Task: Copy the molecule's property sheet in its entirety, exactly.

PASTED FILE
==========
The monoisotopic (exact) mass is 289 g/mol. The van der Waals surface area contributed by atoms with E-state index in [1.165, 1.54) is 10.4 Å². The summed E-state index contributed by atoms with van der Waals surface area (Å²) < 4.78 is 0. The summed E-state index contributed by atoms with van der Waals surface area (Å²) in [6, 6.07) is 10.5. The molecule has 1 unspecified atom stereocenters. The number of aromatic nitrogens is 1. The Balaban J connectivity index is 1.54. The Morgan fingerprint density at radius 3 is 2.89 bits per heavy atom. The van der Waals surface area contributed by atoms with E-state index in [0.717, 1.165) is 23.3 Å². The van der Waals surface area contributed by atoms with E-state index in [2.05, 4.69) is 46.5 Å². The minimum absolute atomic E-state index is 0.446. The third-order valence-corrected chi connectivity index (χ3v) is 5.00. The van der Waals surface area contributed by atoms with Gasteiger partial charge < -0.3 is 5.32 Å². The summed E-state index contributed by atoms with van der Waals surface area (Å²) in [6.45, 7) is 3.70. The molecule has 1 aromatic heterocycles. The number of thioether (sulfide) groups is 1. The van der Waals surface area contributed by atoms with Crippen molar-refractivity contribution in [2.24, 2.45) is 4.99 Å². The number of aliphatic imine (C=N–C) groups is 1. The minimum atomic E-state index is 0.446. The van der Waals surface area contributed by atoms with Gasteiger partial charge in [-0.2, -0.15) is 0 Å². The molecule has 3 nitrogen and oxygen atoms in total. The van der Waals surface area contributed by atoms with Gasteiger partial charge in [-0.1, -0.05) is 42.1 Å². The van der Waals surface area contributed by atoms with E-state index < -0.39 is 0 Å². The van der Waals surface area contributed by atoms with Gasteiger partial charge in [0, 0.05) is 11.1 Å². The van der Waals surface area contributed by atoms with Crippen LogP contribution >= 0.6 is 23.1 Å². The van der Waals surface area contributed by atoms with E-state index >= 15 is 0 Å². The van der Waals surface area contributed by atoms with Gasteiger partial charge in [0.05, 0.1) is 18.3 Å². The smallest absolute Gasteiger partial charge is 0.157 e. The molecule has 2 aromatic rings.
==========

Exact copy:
The monoisotopic (exact) mass is 289 g/mol. The van der Waals surface area contributed by atoms with E-state index in [1.165, 1.54) is 10.4 Å². The summed E-state index contributed by atoms with van der Waals surface area (Å²) < 4.78 is 0. The summed E-state index contributed by atoms with van der Waals surface area (Å²) in [6, 6.07) is 10.5. The molecule has 1 unspecified atom stereocenters. The number of aromatic nitrogens is 1. The Balaban J connectivity index is 1.54. The Morgan fingerprint density at radius 3 is 2.89 bits per heavy atom. The van der Waals surface area contributed by atoms with E-state index in [0.717, 1.165) is 23.3 Å². The van der Waals surface area contributed by atoms with E-state index in [2.05, 4.69) is 46.5 Å². The minimum absolute atomic E-state index is 0.446. The third-order valence-corrected chi connectivity index (χ3v) is 5.00. The van der Waals surface area contributed by atoms with Gasteiger partial charge < -0.3 is 5.32 Å². The summed E-state index contributed by atoms with van der Waals surface area (Å²) in [6.45, 7) is 3.70. The molecule has 1 aromatic heterocycles. The number of thioether (sulfide) groups is 1. The van der Waals surface area contributed by atoms with Crippen molar-refractivity contribution in [2.24, 2.45) is 4.99 Å². The number of aliphatic imine (C=N–C) groups is 1. The minimum atomic E-state index is 0.446. The van der Waals surface area contributed by atoms with Gasteiger partial charge in [-0.2, -0.15) is 0 Å². The molecule has 3 nitrogen and oxygen atoms in total. The van der Waals surface area contributed by atoms with Gasteiger partial charge in [-0.1, -0.05) is 42.1 Å². The van der Waals surface area contributed by atoms with E-state index < -0.39 is 0 Å². The van der Waals surface area contributed by atoms with Gasteiger partial charge in [0, 0.05) is 11.1 Å². The van der Waals surface area contributed by atoms with Crippen LogP contribution >= 0.6 is 23.1 Å². The van der Waals surface area contributed by atoms with E-state index >= 15 is 0 Å². The van der Waals surface area contributed by atoms with Gasteiger partial charge in [0.05, 0.1) is 18.3 Å². The smallest absolute Gasteiger partial charge is 0.157 e. The molecule has 2 aromatic rings.